Amsterdam was a bit of a blur, I know we bought some chocolate and got onto the correct flight with both kids, all the carry-ons, and no trouble, but the details are a little hazy.

Now the kids were relatively rested, certainly too awake to go back to sleep, and I was a total zombie. I would have liked to go to sleep, but as far as I could figure there was no way to get away with it. No matter how good of travellers our kids are, they simply can't be left completely unsupervised for 10 hours on a plane. So I tried to watch movies with little success, (I couldn't even tell you what the films were, seriously,) helped the little ones with airplane food, making the TV work, and getting to the bathroom at regular intervals.

There wasn't much of anything for Thomas to watch. Bless his heart, he was patient and good anyway.

Bethy's take on the flight. Note the heart containing our three names, so sweet.

Again, about an hour out from our destination, this time SeaTac International, the intercom buzzed, requesting a doctor and also a Russian translator. I always feel a little guilty about not being qualified to help out in such situations. What are the odds of being on two flights with two medical emergencies? Poor dears.

We got into SeaTac (now at 39 hours of no sleep for me) and they allowed the passengers on one side of the plane to disembark, but not the other. Which, of course, was where we were. So we stayed, and got to see the Seattle EMT squad come in and do their thing. Impressive. After the patient was wheeled out, we were allowed to get up.

Ah...Seattle air. Much cooler.

Then we gathered 2 of 3 of our suitcases from the conveyor belt. 2 out of AWOL.

I wasn't too bothered, figuring it would find it's way home eventually. Then there was filling out paperwork, the loving embraces of patiently waiting family, the drive home...and I think I made it until 4 or 5 pm and that was it...I was utterly done.

No bed has ever felt as good as that one, with the comfortable knowledge that there were other loving adults to watch over the kids. Yay Grandparents.

The next few days while I drooled and stumbled over myself in that inimitable jetlagged way I couldn't decide...should I try to adjust to Pacific Standard Time, or stay -sort of- on Dubai time?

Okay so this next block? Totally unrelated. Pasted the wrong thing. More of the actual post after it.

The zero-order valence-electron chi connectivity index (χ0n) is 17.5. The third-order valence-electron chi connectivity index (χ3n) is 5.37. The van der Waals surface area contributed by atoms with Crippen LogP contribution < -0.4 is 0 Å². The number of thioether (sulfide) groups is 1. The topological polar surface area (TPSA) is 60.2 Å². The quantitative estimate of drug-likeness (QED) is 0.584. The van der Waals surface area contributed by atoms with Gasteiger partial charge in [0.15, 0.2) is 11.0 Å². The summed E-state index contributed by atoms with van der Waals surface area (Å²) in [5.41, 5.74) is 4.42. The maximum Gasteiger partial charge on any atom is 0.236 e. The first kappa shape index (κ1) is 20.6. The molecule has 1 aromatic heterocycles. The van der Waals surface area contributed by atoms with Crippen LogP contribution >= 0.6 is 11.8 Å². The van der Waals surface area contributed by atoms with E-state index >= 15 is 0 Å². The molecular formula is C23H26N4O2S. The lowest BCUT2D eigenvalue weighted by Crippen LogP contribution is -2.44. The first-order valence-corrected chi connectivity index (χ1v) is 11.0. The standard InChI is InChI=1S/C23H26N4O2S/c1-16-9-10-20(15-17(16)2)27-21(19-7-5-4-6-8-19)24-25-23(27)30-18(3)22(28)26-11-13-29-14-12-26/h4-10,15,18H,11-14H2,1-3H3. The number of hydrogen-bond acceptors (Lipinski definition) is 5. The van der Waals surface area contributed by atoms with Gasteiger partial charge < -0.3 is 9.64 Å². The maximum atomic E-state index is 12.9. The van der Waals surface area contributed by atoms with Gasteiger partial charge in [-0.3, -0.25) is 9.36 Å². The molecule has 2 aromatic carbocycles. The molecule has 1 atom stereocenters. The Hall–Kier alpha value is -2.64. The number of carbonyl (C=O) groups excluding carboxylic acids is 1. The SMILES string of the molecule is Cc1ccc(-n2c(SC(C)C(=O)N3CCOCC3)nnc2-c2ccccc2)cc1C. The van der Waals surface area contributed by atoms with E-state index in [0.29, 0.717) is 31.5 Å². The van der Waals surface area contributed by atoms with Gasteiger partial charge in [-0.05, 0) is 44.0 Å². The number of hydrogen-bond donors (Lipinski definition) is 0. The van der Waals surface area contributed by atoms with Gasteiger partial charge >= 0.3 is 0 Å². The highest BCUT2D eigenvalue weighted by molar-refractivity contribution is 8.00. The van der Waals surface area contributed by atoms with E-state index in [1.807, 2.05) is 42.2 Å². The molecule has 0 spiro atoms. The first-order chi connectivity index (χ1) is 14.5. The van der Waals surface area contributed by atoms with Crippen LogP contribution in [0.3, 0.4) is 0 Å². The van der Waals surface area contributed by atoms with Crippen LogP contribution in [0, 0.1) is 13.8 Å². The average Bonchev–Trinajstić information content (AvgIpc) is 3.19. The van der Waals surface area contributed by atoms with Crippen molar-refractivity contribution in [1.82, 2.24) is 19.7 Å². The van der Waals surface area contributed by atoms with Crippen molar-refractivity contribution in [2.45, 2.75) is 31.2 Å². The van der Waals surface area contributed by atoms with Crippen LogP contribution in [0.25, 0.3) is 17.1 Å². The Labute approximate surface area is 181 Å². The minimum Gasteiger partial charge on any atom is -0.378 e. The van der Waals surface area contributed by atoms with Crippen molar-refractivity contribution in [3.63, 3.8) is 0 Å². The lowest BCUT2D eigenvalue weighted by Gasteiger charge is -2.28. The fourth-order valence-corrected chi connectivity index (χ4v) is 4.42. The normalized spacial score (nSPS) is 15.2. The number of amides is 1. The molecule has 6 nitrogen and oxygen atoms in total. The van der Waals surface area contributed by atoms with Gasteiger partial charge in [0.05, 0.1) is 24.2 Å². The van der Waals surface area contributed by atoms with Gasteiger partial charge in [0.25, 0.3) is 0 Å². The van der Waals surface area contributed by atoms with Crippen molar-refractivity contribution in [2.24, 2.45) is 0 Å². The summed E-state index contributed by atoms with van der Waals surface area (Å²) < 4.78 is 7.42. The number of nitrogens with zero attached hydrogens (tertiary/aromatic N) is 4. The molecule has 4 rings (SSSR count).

Because, you see, I was flying back to Amsterdam in less than a week to meet up with Mike. He would be coming out of Dubai then. And then the two of us had breezily planned to gallivant off on a just us no kids vacation.

Oh yes.


paris parfait said...

Oh Natalie, I've missed your blog; have been so busy lately, just haven't been keeping up enough. Then I come back to find you've gone home! Wow! So many elements of your journey are familiar to me (both living abroad and traveling home), although I had to deal w/ only one sleepy child, who was eight at the time. We went back to the US, because while my daughter was attending an excellent Arabic school, her English teacher wasn't exactly accurate. She would always argue w/ me when I corrected things she'd marked on my daughter's papers. That's when I decided to go back to San Francisco. I hope your trip to Amsterdam was/will be (not sure of your timing) fantastic! And fingers crossed the settling in back home isn't too much of a culture shock. :)

sherrip said...

See, I knew you could do it!!

*Paula* said...

Woah! You made that trip solo? You are a saint!!! I won't even fly to Ireland by myself (with the kids -- I've done it by myself gazillions of times!). Looking forward to the next installment

AKBrady said...

RIGHT On. So glad you're back. Now, when are you coming up here??? Hmmmm?

Mumsey said...

Bethy's picture of the airplane flying back to the USA brought tears to my eyes. Tells you about these past two years. Though we loved the adventure and were thankful for the Skype visits and loved the blog we just had to keep the emotion of missing you in check. That picture of the plane with Bethy looking forward to home just let the tears break through. Tea last week was a joy. Feel the love.

Nathalie said...

So glad to see you continuing to write! Can totally relate with the traveling alone with the kids over time zones and the utter fatigue it brings!
I would love to read about your impressions after coming back, what the kids are saying, etc :)

Natalie said...

You're all just lovely! Erin: I would love to come to AK. Dunno when, but it's definitely on my "things to do before you die" list, and then some. Nathalie, I'm taking notes, girl, I'm taking notes. :)